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ERIC Number: ED183654
Record Type: RIE
Publication Date: 1980-Jan-15
Pages: 13
Abstractor: N/A
Reference Count: 0
Standing in Line for Equality.
Days, Drew S., III
The late fifties and early sixties were periods of great strides for blacks in America. At the same time, Hispanics, American Indians, women, the aged, and the physically and mentally handicapped came forth to meet the challenge of discrimination. This challenge will continue to face the United States. The argument that Americans need time to adjust to changes has resulted in the pitting of minority groups against each other in the battle for equality. The United States cannot afford such confrontations in the eighties. In a "person-centered" society where concerns for a "higher destiny,""compassion," and "humaneness" guide public policy, there is no need to battle one another over who will be next in line to achieve equality. (Author/MK)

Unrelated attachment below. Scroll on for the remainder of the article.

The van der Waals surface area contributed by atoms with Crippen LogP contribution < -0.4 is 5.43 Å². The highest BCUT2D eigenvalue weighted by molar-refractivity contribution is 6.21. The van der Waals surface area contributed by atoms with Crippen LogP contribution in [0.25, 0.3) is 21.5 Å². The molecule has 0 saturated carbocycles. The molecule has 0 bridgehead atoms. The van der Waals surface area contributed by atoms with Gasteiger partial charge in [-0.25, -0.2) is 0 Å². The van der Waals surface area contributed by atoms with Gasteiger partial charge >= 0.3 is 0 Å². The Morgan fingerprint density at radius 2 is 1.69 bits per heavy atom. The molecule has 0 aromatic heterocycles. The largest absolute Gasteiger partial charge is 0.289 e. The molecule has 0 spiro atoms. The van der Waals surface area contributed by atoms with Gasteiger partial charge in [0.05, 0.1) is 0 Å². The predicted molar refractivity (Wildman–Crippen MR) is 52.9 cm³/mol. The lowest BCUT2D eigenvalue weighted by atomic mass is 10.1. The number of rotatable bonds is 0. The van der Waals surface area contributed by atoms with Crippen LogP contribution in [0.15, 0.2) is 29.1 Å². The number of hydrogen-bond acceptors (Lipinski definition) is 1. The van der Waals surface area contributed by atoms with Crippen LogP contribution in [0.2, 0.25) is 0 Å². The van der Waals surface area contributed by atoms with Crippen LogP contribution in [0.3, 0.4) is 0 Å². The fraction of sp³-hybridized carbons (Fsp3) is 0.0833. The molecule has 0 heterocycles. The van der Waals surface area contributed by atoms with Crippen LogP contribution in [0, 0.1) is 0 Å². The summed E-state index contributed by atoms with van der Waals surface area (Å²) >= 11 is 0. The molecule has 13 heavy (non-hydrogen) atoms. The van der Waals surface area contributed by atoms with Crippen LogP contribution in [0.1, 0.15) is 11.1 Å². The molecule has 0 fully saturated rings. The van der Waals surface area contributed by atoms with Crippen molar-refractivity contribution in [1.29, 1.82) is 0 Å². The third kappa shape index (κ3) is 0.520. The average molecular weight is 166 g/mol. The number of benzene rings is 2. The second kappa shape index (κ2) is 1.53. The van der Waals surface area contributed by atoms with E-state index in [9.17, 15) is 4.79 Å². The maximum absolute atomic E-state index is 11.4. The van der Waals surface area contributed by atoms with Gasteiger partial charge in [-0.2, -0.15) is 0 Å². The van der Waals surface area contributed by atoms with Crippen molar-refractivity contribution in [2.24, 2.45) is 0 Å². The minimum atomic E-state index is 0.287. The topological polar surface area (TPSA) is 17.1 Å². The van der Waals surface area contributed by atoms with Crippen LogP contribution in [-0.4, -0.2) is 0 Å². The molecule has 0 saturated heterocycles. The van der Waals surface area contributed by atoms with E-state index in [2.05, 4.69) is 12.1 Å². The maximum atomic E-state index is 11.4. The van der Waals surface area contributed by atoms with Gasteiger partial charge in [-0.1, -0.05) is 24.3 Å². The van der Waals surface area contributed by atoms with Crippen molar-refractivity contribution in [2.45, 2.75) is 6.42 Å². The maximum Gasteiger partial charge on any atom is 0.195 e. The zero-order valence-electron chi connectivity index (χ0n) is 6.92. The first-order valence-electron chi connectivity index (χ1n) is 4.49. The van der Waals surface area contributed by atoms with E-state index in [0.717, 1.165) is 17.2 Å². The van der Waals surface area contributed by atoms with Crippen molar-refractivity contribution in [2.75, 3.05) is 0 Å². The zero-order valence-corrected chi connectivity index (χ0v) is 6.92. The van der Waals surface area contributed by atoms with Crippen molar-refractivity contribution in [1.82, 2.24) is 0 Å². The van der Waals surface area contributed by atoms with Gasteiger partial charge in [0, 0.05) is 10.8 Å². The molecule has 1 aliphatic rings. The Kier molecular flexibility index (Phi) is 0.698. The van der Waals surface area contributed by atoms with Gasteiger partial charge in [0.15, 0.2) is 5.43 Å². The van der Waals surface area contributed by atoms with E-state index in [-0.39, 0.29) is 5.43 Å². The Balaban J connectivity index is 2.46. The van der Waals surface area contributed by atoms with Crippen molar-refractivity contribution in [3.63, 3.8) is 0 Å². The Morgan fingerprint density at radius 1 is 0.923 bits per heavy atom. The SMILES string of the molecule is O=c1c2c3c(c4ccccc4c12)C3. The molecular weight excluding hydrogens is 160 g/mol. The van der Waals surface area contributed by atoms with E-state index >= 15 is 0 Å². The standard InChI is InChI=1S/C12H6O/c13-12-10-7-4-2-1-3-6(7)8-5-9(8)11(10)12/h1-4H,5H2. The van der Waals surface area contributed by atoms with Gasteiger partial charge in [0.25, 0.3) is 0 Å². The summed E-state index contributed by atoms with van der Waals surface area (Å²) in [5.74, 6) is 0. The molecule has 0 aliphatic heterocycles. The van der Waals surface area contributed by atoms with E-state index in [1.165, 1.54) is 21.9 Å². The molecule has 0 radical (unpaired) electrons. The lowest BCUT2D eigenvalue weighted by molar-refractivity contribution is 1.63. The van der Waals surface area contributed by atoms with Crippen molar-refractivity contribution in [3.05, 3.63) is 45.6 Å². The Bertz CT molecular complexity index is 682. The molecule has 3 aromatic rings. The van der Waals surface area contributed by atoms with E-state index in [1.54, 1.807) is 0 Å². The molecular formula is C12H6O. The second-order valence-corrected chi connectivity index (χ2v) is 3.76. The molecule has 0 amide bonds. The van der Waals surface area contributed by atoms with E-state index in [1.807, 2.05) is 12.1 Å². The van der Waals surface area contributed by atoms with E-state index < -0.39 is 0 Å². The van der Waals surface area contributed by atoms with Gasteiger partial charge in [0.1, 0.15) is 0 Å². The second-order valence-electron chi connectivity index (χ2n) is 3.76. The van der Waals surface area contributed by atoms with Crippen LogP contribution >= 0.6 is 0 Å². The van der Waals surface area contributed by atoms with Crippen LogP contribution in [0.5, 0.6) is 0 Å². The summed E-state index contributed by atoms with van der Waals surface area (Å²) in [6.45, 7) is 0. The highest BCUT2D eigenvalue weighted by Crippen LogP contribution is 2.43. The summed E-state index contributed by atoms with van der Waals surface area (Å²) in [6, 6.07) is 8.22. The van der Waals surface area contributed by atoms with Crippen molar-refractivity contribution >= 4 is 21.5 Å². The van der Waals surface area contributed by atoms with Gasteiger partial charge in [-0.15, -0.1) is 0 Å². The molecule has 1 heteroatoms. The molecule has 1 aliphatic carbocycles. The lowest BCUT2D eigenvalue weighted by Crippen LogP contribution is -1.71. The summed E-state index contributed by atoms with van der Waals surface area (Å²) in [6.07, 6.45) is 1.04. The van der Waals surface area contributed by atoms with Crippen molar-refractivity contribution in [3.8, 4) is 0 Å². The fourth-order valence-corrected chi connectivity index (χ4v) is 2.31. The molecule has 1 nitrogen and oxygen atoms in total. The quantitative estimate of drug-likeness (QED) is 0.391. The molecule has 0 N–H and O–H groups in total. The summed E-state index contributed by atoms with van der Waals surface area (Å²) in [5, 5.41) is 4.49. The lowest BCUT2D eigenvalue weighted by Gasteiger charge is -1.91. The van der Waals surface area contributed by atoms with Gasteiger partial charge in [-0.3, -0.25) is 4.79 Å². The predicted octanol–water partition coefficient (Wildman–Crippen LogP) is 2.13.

Publication Type: Opinion Papers; Speeches/Meeting Papers
Education Level: N/A
Audience: N/A
Language: English
Sponsor: N/A
Authoring Institution: Department of Justice, Washington, DC. Civil Rights Div.
Note: Remarks presented at the Annual Martin Luther King, Jr., Lecture (Davis, CA, January 15, 1980)